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Be Aware of Medical Identity Theft

According to the Identity Theft Resource Center, 27 percent of data breaches in 2017 were medical or health related. This is unfortunate news on several fronts. Medical identity theft can be difficult to detect, be hard to correct and create potential health risks.

It’s growing: Medical identity theft is becoming more common. Medical providers’ security is often weak. For example, hospitals may allow a wide variety of employees – from doctors to techs and administrators – to access patients’ information. One dishonest employee can sell thousands of dollars’ worth of electronic health records. (Because medical records contain so much personal information, a medical record can sell for $100 on the dark web.)

It’s dangerous: Imagine the ramifications of a thief’s health records get mixed with yours. You could be given the wrong blood transfusion or a drug you’re highly allergic to. You could even be turned down by future insurers because of a serious illness or condition you never had. If an insurance company or the government pays the bills, unsuspecting victims may not notice that something is amiss. Getting records corrected can be complicated. Medical insurers may be reluctant to remove inaccurate information if an action was taken based on the information.

Although federal law limits fraudulent credit charges to $50, it doesn’t offer the same protection for medical identity theft. According to a survey by cybersecurity research firm, the Ponemon Institute, medical identity victims who lost money spent $13,500, on average, to resolve their problem.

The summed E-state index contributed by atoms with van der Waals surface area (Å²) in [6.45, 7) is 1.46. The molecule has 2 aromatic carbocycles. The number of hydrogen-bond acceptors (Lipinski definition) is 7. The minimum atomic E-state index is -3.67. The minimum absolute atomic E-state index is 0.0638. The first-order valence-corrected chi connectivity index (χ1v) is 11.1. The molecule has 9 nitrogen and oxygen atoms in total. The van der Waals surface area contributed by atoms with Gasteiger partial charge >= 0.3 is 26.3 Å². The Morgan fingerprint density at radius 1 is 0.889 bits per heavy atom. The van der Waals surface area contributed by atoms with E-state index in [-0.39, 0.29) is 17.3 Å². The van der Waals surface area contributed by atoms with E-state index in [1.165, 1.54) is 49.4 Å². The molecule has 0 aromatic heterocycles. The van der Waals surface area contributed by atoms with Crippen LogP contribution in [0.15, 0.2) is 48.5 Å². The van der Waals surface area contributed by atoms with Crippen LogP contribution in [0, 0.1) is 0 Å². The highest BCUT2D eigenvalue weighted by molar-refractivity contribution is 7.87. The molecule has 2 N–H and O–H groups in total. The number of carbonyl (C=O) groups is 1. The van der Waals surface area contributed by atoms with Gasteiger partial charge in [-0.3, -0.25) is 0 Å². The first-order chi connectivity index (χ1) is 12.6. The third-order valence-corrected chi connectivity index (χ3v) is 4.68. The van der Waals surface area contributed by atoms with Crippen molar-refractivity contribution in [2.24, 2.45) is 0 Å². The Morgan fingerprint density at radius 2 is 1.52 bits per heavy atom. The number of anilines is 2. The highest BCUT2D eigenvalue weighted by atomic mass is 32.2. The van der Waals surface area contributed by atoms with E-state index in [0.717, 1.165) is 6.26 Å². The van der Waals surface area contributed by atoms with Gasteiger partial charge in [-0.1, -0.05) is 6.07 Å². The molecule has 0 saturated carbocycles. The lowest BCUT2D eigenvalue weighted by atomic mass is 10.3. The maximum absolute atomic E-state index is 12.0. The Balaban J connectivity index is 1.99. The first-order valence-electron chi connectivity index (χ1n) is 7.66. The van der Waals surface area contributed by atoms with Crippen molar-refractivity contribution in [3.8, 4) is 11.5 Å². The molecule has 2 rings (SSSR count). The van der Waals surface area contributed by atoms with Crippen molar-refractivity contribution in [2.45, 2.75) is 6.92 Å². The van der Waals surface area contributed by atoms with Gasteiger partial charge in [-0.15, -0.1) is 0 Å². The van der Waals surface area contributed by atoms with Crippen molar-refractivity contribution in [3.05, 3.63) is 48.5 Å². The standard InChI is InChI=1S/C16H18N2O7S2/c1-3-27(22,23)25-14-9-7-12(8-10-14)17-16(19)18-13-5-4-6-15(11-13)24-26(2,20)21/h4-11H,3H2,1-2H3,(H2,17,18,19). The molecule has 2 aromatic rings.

What you can do to prevent it: Watch your Explanation of Benefits statements (EOBs) for incorrect information. Ask your health care provider for a copy of your current file and correct anything that’s wrong. Monitor your credit report for unpaid medical bills. Ask medical providers how they protect your information. Don’t provide your Social Security number unless absolutely required to do so. Never give out medical or personal information over the phone or by email – unless you started the communication and are sure with whom you are dealing. Be wary of offers for free health services or products. Shred outdated health insurance forms, statements and prescription labels.

(Source: Risk Strategies)

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